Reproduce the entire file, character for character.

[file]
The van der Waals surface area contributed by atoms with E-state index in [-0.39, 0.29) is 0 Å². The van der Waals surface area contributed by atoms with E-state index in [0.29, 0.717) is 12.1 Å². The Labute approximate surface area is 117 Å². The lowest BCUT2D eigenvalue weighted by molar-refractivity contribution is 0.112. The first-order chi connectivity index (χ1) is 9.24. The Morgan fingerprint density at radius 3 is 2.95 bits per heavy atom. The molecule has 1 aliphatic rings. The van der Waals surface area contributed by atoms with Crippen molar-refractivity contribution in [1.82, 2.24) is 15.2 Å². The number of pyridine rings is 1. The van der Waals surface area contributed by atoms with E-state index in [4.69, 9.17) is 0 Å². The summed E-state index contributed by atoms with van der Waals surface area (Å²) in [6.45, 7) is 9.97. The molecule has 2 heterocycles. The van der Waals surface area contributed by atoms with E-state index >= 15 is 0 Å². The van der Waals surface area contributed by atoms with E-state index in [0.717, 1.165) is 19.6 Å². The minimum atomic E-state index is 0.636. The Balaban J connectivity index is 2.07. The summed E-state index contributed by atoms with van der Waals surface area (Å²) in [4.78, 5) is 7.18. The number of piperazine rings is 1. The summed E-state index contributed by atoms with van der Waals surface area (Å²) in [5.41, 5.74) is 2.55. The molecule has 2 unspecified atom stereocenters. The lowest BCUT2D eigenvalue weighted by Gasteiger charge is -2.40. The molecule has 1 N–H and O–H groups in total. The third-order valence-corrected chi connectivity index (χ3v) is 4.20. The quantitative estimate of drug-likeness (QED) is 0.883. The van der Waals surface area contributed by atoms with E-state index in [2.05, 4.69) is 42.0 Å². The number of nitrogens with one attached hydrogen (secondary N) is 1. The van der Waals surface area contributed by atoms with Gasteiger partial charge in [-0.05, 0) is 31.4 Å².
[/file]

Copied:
The van der Waals surface area contributed by atoms with E-state index in [-0.39, 0.29) is 0 Å². The van der Waals surface area contributed by atoms with E-state index in [0.29, 0.717) is 12.1 Å². The Labute approximate surface area is 117 Å². The lowest BCUT2D eigenvalue weighted by molar-refractivity contribution is 0.112. The first-order chi connectivity index (χ1) is 9.24. The Morgan fingerprint density at radius 3 is 2.95 bits per heavy atom. The molecule has 1 aliphatic rings. The van der Waals surface area contributed by atoms with Crippen molar-refractivity contribution in [1.82, 2.24) is 15.2 Å². The number of pyridine rings is 1. The van der Waals surface area contributed by atoms with E-state index in [4.69, 9.17) is 0 Å². The summed E-state index contributed by atoms with van der Waals surface area (Å²) in [6.45, 7) is 9.97. The molecule has 2 heterocycles. The van der Waals surface area contributed by atoms with E-state index >= 15 is 0 Å². The van der Waals surface area contributed by atoms with E-state index in [0.717, 1.165) is 19.6 Å². The minimum atomic E-state index is 0.636. The Balaban J connectivity index is 2.07. The summed E-state index contributed by atoms with van der Waals surface area (Å²) in [4.78, 5) is 7.18. The number of piperazine rings is 1. The summed E-state index contributed by atoms with van der Waals surface area (Å²) in [5.41, 5.74) is 2.55. The molecule has 2 unspecified atom stereocenters. The lowest BCUT2D eigenvalue weighted by Gasteiger charge is -2.40. The molecule has 1 N–H and O–H groups in total. The third-order valence-corrected chi connectivity index (χ3v) is 4.20. The quantitative estimate of drug-likeness (QED) is 0.883. The van der Waals surface area contributed by atoms with E-state index in [2.05, 4.69) is 42.0 Å². The number of nitrogens with one attached hydrogen (secondary N) is 1. The van der Waals surface area contributed by atoms with Gasteiger partial charge in [-0.05, 0) is 31.4 Å².